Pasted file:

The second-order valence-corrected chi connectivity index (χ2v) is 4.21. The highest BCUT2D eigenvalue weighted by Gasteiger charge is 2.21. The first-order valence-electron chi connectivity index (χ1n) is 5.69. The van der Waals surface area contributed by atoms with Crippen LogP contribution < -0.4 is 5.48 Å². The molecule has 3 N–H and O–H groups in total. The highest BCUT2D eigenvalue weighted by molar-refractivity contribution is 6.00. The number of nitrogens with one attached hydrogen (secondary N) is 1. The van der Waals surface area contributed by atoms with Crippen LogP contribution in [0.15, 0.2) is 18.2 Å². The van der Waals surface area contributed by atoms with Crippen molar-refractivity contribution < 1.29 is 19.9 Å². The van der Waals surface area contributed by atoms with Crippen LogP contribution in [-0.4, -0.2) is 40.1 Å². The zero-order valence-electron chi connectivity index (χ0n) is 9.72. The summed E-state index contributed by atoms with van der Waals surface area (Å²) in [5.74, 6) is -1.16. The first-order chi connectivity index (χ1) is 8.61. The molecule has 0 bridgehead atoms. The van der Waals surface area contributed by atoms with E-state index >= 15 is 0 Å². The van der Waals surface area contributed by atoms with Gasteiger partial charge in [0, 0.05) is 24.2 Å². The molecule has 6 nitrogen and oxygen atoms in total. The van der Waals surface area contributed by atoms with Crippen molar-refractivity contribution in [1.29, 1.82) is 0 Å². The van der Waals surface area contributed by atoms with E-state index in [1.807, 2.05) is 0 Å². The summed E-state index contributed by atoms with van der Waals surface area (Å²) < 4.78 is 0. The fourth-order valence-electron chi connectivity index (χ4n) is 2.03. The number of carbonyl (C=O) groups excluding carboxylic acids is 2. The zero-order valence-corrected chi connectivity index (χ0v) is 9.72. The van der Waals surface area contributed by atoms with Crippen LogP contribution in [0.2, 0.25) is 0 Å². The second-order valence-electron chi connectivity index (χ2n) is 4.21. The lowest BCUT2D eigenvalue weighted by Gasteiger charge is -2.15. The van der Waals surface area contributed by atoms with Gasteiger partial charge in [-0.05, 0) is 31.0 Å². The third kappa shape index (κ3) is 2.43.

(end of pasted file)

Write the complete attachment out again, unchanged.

The second-order valence-corrected chi connectivity index (χ2v) is 4.21. The highest BCUT2D eigenvalue weighted by Gasteiger charge is 2.21. The first-order valence-electron chi connectivity index (χ1n) is 5.69. The van der Waals surface area contributed by atoms with Crippen LogP contribution < -0.4 is 5.48 Å². The molecule has 3 N–H and O–H groups in total. The highest BCUT2D eigenvalue weighted by molar-refractivity contribution is 6.00. The number of nitrogens with one attached hydrogen (secondary N) is 1. The van der Waals surface area contributed by atoms with Crippen LogP contribution in [0.15, 0.2) is 18.2 Å². The van der Waals surface area contributed by atoms with Crippen molar-refractivity contribution < 1.29 is 19.9 Å². The van der Waals surface area contributed by atoms with Crippen LogP contribution in [-0.4, -0.2) is 40.1 Å². The zero-order valence-electron chi connectivity index (χ0n) is 9.72. The summed E-state index contributed by atoms with van der Waals surface area (Å²) in [5.74, 6) is -1.16. The first-order chi connectivity index (χ1) is 8.61. The molecule has 0 bridgehead atoms. The van der Waals surface area contributed by atoms with E-state index >= 15 is 0 Å². The van der Waals surface area contributed by atoms with Gasteiger partial charge in [0, 0.05) is 24.2 Å². The molecule has 6 nitrogen and oxygen atoms in total. The van der Waals surface area contributed by atoms with Crippen molar-refractivity contribution in [1.29, 1.82) is 0 Å². The van der Waals surface area contributed by atoms with E-state index in [1.807, 2.05) is 0 Å². The summed E-state index contributed by atoms with van der Waals surface area (Å²) < 4.78 is 0. The fourth-order valence-electron chi connectivity index (χ4n) is 2.03. The number of carbonyl (C=O) groups excluding carboxylic acids is 2. The zero-order valence-corrected chi connectivity index (χ0v) is 9.72. The van der Waals surface area contributed by atoms with Crippen LogP contribution in [0.2, 0.25) is 0 Å². The second-order valence-electron chi connectivity index (χ2n) is 4.21. The lowest BCUT2D eigenvalue weighted by Gasteiger charge is -2.15. The van der Waals surface area contributed by atoms with Gasteiger partial charge in [-0.05, 0) is 31.0 Å². The third kappa shape index (κ3) is 2.43.